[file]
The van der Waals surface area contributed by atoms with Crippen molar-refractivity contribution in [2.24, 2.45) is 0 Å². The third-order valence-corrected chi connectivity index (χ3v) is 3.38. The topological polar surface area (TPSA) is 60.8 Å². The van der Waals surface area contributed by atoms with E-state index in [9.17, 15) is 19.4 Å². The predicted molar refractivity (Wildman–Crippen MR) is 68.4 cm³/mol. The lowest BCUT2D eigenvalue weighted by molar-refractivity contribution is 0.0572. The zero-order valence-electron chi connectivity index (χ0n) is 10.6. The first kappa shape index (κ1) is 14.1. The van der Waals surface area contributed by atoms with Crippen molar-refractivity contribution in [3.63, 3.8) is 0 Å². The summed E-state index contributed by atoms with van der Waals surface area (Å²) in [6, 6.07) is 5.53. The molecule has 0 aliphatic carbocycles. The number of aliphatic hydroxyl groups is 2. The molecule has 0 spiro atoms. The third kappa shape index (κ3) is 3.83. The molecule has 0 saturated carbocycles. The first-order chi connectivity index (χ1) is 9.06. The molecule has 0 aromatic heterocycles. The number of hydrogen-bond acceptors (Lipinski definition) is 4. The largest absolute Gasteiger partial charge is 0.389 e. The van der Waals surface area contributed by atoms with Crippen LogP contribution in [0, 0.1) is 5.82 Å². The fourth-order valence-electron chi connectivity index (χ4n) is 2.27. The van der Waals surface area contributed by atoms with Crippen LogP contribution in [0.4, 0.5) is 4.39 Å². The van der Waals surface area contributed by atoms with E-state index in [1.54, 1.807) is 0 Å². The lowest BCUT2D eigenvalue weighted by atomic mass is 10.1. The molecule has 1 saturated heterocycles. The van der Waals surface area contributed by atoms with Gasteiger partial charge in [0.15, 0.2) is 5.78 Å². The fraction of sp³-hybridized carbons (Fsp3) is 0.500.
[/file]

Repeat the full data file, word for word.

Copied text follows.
The van der Waals surface area contributed by atoms with Crippen molar-refractivity contribution in [2.24, 2.45) is 0 Å². The third-order valence-corrected chi connectivity index (χ3v) is 3.38. The topological polar surface area (TPSA) is 60.8 Å². The van der Waals surface area contributed by atoms with E-state index in [9.17, 15) is 19.4 Å². The predicted molar refractivity (Wildman–Crippen MR) is 68.4 cm³/mol. The lowest BCUT2D eigenvalue weighted by molar-refractivity contribution is 0.0572. The zero-order valence-electron chi connectivity index (χ0n) is 10.6. The first kappa shape index (κ1) is 14.1. The van der Waals surface area contributed by atoms with Crippen molar-refractivity contribution in [3.63, 3.8) is 0 Å². The summed E-state index contributed by atoms with van der Waals surface area (Å²) in [6, 6.07) is 5.53. The molecule has 0 aliphatic carbocycles. The number of aliphatic hydroxyl groups is 2. The molecule has 0 spiro atoms. The third kappa shape index (κ3) is 3.83. The molecule has 0 saturated carbocycles. The first-order chi connectivity index (χ1) is 9.06. The molecule has 0 aromatic heterocycles. The number of hydrogen-bond acceptors (Lipinski definition) is 4. The largest absolute Gasteiger partial charge is 0.389 e. The van der Waals surface area contributed by atoms with Crippen LogP contribution in [0, 0.1) is 5.82 Å². The fourth-order valence-electron chi connectivity index (χ4n) is 2.27. The van der Waals surface area contributed by atoms with Crippen LogP contribution in [0.4, 0.5) is 4.39 Å². The van der Waals surface area contributed by atoms with E-state index in [1.54, 1.807) is 0 Å². The lowest BCUT2D eigenvalue weighted by atomic mass is 10.1. The molecule has 1 saturated heterocycles. The van der Waals surface area contributed by atoms with Gasteiger partial charge in [0.15, 0.2) is 5.78 Å². The fraction of sp³-hybridized carbons (Fsp3) is 0.500.